Triglyceride is a form of fat made in the body. Elevated triglycerides can be due to overweight/obesity, physical inactivity, cigarette smoking, excess alcohol consumption and a diet very high in carbohydrates (60 percent of total calories or more). People with high triglycerides often have a high total cholesterol level, including a high LDL (bad) level and a low HDL (good) level. Many people with heart disease and/or diabetes also have high triglyceride levels.

My fiancee gave me permission to share his story and cholesterol numbers with you for the purpose of my educating people on how diet CAN improve cholesterol significantly, and it doesn't take too much time, either. He went to the doctor, and the next day received his blood test results. Everything was normal but the doctor was very, VERY concerned about his cholesterol numbers. They were extremely high and the doctor pretty much told him he was at a very high risk for heart attack if he didn't change his diet. He has 6 months to do it on his own or he was going on medication. We had been together about 2 years at this point, and I hadn't focused too much on cholesterol because I know I cooked pretty healthy at dinner, but I wasn't looking at the big picture, because I didn't know that the problem existed. BIG mistake. Whether there's a problem or not, you need to watch your cholesterol intake to keep it under control before the problem begins. I changed EVERYTHING. From the way I cooked dinner, the amount of red meat I let him eat a week, to limiting his egg and cheese intake, and started making his lunches every day for him. It sounds like a lot of work, but when you see the difference 6 months made, this was such a worth-while change. Now it's the normal routine. I let him have his red meat a couple times a week, 2 eggs on the weekend, and continue to make his lunch. I substituted all butter with substitute (except in baking, of course), all foods were fried or basted in olive oil, and cheese was limited. His good cholesterol was also very low, which is not good. There are heart-healthy foods that can raise this number, and these include: whole grains (pasta, bread, etc.), increasing monounsaturated fats (olive oil), and exercise. I switched all the pasta and bread to 100% whole grain/wheat, as I mentioned before, everything was cooked in olive oil, and increased the fresh fruits and vegetables served with dinner and in lunch. An HDL number above 60 is actually proven to reduce heart disease! It's amazing that the food you put into your body could have such an influence on your heart and overall health.
So after the astonishing and scary high numbers tested prior, six months later he went in for the cholesterol check-up, and his doctor couldn't believe it. Although a few of the numbers were still slightly elevated, the amount they changed for the better was astounding. His words were along the lines of: "I don't know how you did this, but keep doing it and you won't have to go on medication, this is great!" To show you the shift after the 6 month change in diet, here are the before and after numbers:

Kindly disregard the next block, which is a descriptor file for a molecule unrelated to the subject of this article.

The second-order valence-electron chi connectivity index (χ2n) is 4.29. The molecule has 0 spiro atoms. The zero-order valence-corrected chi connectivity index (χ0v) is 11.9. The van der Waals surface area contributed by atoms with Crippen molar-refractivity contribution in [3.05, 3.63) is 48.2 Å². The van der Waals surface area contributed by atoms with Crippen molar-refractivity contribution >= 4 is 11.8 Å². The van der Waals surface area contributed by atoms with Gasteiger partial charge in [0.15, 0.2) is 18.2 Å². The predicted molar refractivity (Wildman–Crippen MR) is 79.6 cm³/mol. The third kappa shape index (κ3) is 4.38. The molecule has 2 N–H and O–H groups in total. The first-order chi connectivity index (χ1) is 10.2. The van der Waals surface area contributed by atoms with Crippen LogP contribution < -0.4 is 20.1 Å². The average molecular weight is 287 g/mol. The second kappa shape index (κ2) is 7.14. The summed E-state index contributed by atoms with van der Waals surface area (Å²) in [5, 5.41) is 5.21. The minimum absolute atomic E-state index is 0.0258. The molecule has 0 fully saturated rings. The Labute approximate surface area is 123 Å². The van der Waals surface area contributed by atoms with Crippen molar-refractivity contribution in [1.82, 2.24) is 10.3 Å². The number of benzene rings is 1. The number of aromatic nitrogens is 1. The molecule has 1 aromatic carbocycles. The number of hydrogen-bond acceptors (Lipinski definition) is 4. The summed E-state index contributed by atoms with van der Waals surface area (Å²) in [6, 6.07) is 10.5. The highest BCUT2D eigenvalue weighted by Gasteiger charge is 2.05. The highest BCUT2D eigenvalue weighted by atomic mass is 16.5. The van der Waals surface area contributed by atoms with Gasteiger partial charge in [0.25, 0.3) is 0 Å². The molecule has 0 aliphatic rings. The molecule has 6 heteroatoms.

Before, After, Normal 

Cholesterol:   273, 197, <200
Cholesterol/High Density Lipoprotein (ratio):   8.5, 5.5, <5.0
LDL: 175, 117, <100
HDL: 32, 36, >/=40
Triglycerides: 329, 222, <150

It hasn't been check again, but I'm sure because we continue the healthy living lifestyle in our house and having changed his lunch from greasy fast food/roach coach to healthy sandwiches on whole wheat, it is continuing to stay on the right path and improve. There are still a couple areas of improvement, but you can see that in 6 months, with a healthy diet, the numbers significantly improved. Once eating healthier, he even told me that he didn't get that disgustingly full and slugging feeling after eating anymore, and he had more energy. Diet is everything, guys, for your heart, your mind, and your entire body!

Cholesterol is the number one offender of the heart, be smart and choose heart-healthy foods to improve your HDL and decrease your LDL. Any questions? Feel free to leave me a comment, and follow me on twitter!

Tuesday, November 2, 2010

Have you and your children had your fruits and veggies? PLUS fun and easy ways to get your kids to eat their's!! Childhood obesity is equivalent to poisoning your child, don't kill your kids!!!

If you know me, you know I'm extremely passionate about stopping obesity, and even more so about childhood obesity. Obesity is the single most preventable problem there is, and one primary reason for it is the lack of fruits and vegetables in the average diet. And for all you fast-food-goers, FRENCH FRIES ARE NOT A VEGETABLE! Can I make that any more clear? Greasy, fried, oily, sodium-saturated, crust-covered potatoes are NOT a vegetable. By the time they are frozen and deep fried, the very few, un-starchy, nutrients that were once in the poor little potatoes are gone. NOW, let's talk about the good stuff. Getting a colorful variety of fruits and veggies is very important. The more colorful array you choose, the more nutrients and vitamins you're getting. It is proven that people who on average eat more fruits and vegetables daily (incorporated into daily calories), weigh less and, are less-fatigued, and function better overall than those who don't. Let's start with getting your "5 a day the color way!" and the daily recommended servings of both fruits and vegetables for both children and adults.